Item 15, A Prayer to Mary

Item 15, A PRAYER TO MARY: EXPLANATORY NOTES

Title No title or incipit. The manuscripts of the Latin Speculum Christiani that give a title to the prayer most frequently call it an Oracio ad virginem Mariam. The English translation of the Speculum Christiani in British Library MS Harley 6580 titles the poem A Prayer to Our Lady Seynt Mary. The text begins roughly one-third down the page of fol. 22v.

3 Modour and Mayd. This paradoxical catchphrase appears widely thoughout the Marian tradition as a signal of the mysteriousness of the Incarnation. See, for example, lyric 13 in Saupe’s Middle English Marian Lyrics, “I syng of a maiden.”

9 thi joys fyve. The Five Joys of Mary were usually considered to be the Annun­ciation, the Nativity, the Resurrection, the Ascension, and the Assumption, though in some versions the Epiphany replaces the Ascension.

16 hell pyne. Mary was sometimes referred to as the Queen of Hell for her ability to rescue the damned; see the introduction to The Jealous Wife (item 22).

28 dyghe therin. Death while in a state of (unconfessed) deadly or mortal sin insured damnation, whereas death in a state of venial sin merited time in purgatory.

36 Aves fyve. The Ave Maria (“Hail Mary”) was a commonly prescribed prayer for penance and daily devotion. See the introduction to this text.

37 a Pater Noster and a Crede. These are the prayer “Our Father” and one of the ac­cepted statements of belief used in Catholic liturgy, most commonly the Apos­tles’ Creed, believed to have been composed by the twelve apostles.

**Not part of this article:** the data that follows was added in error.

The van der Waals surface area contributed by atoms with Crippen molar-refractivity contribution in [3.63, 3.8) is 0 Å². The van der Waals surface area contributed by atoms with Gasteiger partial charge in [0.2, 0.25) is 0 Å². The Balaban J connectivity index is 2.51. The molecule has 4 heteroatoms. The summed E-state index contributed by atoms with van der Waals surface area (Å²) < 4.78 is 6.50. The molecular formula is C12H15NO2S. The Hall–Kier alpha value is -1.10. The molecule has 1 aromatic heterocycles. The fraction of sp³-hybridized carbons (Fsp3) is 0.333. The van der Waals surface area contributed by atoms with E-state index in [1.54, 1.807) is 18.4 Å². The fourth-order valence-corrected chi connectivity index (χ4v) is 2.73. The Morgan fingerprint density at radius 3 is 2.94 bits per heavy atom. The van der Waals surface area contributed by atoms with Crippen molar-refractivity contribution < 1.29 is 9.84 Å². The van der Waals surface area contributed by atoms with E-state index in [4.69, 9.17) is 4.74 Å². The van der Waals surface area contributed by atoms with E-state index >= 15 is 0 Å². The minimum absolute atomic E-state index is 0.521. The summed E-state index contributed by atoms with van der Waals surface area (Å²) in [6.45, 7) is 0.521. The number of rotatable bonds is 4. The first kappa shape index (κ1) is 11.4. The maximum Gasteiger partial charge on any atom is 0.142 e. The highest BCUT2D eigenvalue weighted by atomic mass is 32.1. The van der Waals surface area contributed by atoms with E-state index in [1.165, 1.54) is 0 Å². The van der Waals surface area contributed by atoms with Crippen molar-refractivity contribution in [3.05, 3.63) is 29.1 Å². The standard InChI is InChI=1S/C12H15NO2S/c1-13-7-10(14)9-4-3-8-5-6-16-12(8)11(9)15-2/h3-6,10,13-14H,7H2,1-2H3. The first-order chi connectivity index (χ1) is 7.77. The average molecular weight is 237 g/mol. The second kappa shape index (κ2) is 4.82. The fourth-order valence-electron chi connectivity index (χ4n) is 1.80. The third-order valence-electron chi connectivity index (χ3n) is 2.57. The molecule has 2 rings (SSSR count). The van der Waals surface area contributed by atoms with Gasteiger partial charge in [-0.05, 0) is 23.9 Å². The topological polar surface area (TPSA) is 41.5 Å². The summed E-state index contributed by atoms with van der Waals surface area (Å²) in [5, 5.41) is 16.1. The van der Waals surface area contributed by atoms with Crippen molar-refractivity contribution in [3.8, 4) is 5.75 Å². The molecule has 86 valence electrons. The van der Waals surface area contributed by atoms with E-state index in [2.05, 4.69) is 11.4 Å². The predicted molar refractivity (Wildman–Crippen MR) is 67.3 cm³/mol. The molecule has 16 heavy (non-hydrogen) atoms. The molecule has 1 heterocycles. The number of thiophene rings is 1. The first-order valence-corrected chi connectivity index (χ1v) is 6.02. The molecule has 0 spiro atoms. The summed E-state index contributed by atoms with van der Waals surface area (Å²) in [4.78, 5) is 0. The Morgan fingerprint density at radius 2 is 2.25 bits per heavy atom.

Item 15, A PRAYER TO MARY: TEXTUAL NOTE

1 MS: Initial M is two lines tall.

 
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Item 15, A Prayer to Mary





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Mary modour, wele thou be;
Mary modour, thinke on me.
Modour and mayd was never none
In this werld bot thou alone.
Mary modour, mayden clene,
Scheld me this dey fro sorow and tene.
Mary, out of synne helpe me
And out of dette, for charyté.
Mary, for thi joys fyve,
Helpe me to lyve in clene lyve.
For the terys thou letyst under the rode,
Grante to me my lyfes fode
Wherewith I may me cloth and fede
And in treuth my lyff to lede.
Helpe, Lady, and all myn,
And kepe us ever fro hell pyne.
Scheld me todey fro vylony
And fro all wekyd company.
Thou scheld me fro all werldys schame
And from all other wyked fame.
Suete Lady, mayden myld,
Fro the fend thou me schyld,
That the fend me note dere;
Suete Lady, thou me were.
Both by dey and eke by nyght,
Helpe me, Lady, with all thi myght.
They that be in dedly synne,
Late them never dyghe therin.
Pray to thi sone, hevyn kynge,
That he send us all gode endyng,
That we may thether wend
Ther as joy is withouten end.
Mary, also I tryst in thee
That thes prayers thou wylle grante me;
Every dey whyle I ame on lyve,
I schall thee grete with Aves fyve,
Therto a Pater Noster and a Crede,
For to have heven to my mede.
God it grante for his pyté,
That I may fynd it so be.
Amen, Amen, for charyté.
(see note); (t-note)

(see note)

pure
harm


five joys; (see note)

cried beneath the cross
sustenance



          hell’s punishment; (see note)
disgrace (misfortune)





not tempt
guard
also


(see note)

a good death
go there
There where



(see note)
(see note)
reward



 
Go To Item 16, The Debate of the Carpenter’s Tools, introduction
Go To Item 16, The Debate of the Carpenter’s Tools, text